Q.: What's the easiest way to measure the extent and magnitude of floor curling on a very large warehouse floor? Is there a standard method for measuring curling?
A.: We know of no standard method. We've heard of several approaches, but the numerical values obtained will be different for each approach. You can use a device intended to measure F-numbers, and a graph showing elevation vs. distance will reveal points at which curling has occurred. We've also heard of using a leveled 10-foot-long beam centered on the curled section and measuring to the floor surface at each end. You could also use an optical or laser level and take shots at joints and the floor surface a few feet from the joint at random locations.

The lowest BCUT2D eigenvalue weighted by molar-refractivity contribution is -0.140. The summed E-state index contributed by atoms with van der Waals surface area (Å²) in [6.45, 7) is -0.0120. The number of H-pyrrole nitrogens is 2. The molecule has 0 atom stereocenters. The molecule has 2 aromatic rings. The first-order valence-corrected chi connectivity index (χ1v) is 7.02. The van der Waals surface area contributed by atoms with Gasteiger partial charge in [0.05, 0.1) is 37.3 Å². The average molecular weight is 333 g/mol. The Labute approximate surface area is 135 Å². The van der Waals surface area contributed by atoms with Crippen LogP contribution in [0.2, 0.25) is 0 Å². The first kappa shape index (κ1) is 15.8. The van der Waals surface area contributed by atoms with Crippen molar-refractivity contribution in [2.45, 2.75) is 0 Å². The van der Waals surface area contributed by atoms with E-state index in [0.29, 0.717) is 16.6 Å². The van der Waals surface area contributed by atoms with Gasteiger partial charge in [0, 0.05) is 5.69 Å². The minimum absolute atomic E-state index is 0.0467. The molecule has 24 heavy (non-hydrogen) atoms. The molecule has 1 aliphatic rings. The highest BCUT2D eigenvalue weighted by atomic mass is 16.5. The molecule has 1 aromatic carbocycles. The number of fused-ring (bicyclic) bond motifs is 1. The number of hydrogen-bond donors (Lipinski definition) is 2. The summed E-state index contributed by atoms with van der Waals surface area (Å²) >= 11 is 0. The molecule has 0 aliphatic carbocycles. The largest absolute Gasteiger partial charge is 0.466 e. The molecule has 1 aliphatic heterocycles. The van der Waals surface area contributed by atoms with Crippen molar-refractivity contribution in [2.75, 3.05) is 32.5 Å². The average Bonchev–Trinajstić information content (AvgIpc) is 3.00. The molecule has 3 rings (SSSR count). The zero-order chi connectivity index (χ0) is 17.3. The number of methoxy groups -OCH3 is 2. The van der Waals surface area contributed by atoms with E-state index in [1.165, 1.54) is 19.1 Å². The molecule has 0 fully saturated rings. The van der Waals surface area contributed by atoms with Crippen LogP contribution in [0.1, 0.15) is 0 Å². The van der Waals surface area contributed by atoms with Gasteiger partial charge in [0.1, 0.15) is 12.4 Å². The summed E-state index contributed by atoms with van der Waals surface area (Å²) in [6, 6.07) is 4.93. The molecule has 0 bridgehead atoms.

Floor consultant Armand Gustaferro told us he surveyed 900,000 square feet of floor by using a 4-foot-long carpenter's level. At about 140 random joint locations, he used the level two different ways. At some locations he centered the level so it was perpendicular to the joint chosen. Then he pushed one end down, measured the distance from the other end to the floor, and halved it. At other locations he centered the level at the intersection of two joints but placed it at a 45-degree angle to the joints. Then he pushed one end down, measured the distance from the other end to the floor, and halved it. Average curling height measured at the joint intersections was about one-third greater than the average height measured across the joints.